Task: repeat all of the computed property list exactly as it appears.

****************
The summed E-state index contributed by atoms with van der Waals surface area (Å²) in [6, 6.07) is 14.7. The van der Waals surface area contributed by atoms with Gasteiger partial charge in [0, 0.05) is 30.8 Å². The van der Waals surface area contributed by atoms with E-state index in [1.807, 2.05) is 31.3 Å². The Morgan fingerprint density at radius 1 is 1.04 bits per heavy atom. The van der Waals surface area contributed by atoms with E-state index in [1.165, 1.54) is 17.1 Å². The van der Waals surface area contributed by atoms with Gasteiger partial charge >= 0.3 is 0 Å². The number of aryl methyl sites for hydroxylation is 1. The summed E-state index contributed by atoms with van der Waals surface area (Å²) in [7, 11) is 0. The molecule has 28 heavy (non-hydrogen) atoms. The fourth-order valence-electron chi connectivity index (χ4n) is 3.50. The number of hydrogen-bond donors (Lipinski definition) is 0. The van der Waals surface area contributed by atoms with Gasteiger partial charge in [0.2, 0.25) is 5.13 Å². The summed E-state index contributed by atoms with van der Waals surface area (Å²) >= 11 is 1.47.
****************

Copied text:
The summed E-state index contributed by atoms with van der Waals surface area (Å²) in [6, 6.07) is 14.7. The van der Waals surface area contributed by atoms with Gasteiger partial charge in [0, 0.05) is 30.8 Å². The van der Waals surface area contributed by atoms with E-state index in [1.807, 2.05) is 31.3 Å². The Morgan fingerprint density at radius 1 is 1.04 bits per heavy atom. The van der Waals surface area contributed by atoms with E-state index in [1.165, 1.54) is 17.1 Å². The van der Waals surface area contributed by atoms with Gasteiger partial charge >= 0.3 is 0 Å². The number of aryl methyl sites for hydroxylation is 1. The summed E-state index contributed by atoms with van der Waals surface area (Å²) in [7, 11) is 0. The molecule has 28 heavy (non-hydrogen) atoms. The fourth-order valence-electron chi connectivity index (χ4n) is 3.50. The number of hydrogen-bond donors (Lipinski definition) is 0. The van der Waals surface area contributed by atoms with Gasteiger partial charge in [0.2, 0.25) is 5.13 Å². The summed E-state index contributed by atoms with van der Waals surface area (Å²) >= 11 is 1.47.